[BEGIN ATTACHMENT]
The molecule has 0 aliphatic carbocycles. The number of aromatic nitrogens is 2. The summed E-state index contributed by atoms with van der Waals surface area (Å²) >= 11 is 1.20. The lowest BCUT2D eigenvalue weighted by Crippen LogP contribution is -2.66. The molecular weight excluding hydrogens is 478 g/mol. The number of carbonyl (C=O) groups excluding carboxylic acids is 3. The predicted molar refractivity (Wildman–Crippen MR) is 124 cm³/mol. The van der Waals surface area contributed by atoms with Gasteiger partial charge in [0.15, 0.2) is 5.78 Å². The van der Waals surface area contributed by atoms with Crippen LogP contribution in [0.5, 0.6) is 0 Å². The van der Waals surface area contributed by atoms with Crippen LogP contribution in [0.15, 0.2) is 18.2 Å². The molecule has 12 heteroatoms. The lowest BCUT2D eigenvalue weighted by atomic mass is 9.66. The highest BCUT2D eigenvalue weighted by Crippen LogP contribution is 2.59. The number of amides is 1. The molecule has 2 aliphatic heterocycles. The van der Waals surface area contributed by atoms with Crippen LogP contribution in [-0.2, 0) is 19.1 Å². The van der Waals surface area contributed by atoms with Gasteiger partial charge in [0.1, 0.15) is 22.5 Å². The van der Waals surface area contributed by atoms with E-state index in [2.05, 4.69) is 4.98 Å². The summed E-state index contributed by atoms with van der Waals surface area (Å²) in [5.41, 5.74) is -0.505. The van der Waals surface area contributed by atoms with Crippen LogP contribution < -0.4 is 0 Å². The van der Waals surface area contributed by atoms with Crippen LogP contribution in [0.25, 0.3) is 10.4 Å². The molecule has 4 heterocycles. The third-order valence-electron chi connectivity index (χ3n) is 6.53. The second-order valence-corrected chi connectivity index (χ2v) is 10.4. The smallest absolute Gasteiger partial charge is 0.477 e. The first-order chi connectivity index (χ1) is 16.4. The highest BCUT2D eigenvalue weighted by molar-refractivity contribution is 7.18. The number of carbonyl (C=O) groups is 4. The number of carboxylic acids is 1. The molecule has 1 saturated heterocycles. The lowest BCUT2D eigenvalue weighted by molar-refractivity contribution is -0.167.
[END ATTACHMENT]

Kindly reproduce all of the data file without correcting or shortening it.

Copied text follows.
The molecule has 0 aliphatic carbocycles. The number of aromatic nitrogens is 2. The summed E-state index contributed by atoms with van der Waals surface area (Å²) >= 11 is 1.20. The lowest BCUT2D eigenvalue weighted by Crippen LogP contribution is -2.66. The molecular weight excluding hydrogens is 478 g/mol. The number of carbonyl (C=O) groups excluding carboxylic acids is 3. The predicted molar refractivity (Wildman–Crippen MR) is 124 cm³/mol. The van der Waals surface area contributed by atoms with Gasteiger partial charge in [0.15, 0.2) is 5.78 Å². The van der Waals surface area contributed by atoms with Crippen LogP contribution in [0.5, 0.6) is 0 Å². The van der Waals surface area contributed by atoms with Crippen LogP contribution in [0.15, 0.2) is 18.2 Å². The molecule has 12 heteroatoms. The lowest BCUT2D eigenvalue weighted by atomic mass is 9.66. The highest BCUT2D eigenvalue weighted by Crippen LogP contribution is 2.59. The number of amides is 1. The molecule has 2 aliphatic heterocycles. The van der Waals surface area contributed by atoms with Crippen LogP contribution in [-0.2, 0) is 19.1 Å². The van der Waals surface area contributed by atoms with Gasteiger partial charge in [0.1, 0.15) is 22.5 Å². The van der Waals surface area contributed by atoms with E-state index in [2.05, 4.69) is 4.98 Å². The summed E-state index contributed by atoms with van der Waals surface area (Å²) in [5.41, 5.74) is -0.505. The van der Waals surface area contributed by atoms with Crippen LogP contribution < -0.4 is 0 Å². The van der Waals surface area contributed by atoms with Crippen LogP contribution in [0.25, 0.3) is 10.4 Å². The molecule has 4 heterocycles. The third-order valence-electron chi connectivity index (χ3n) is 6.53. The second-order valence-corrected chi connectivity index (χ2v) is 10.4. The smallest absolute Gasteiger partial charge is 0.477 e. The first-order chi connectivity index (χ1) is 16.4. The highest BCUT2D eigenvalue weighted by molar-refractivity contribution is 7.18. The number of carbonyl (C=O) groups is 4. The number of carboxylic acids is 1. The molecule has 1 saturated heterocycles. The lowest BCUT2D eigenvalue weighted by molar-refractivity contribution is -0.167.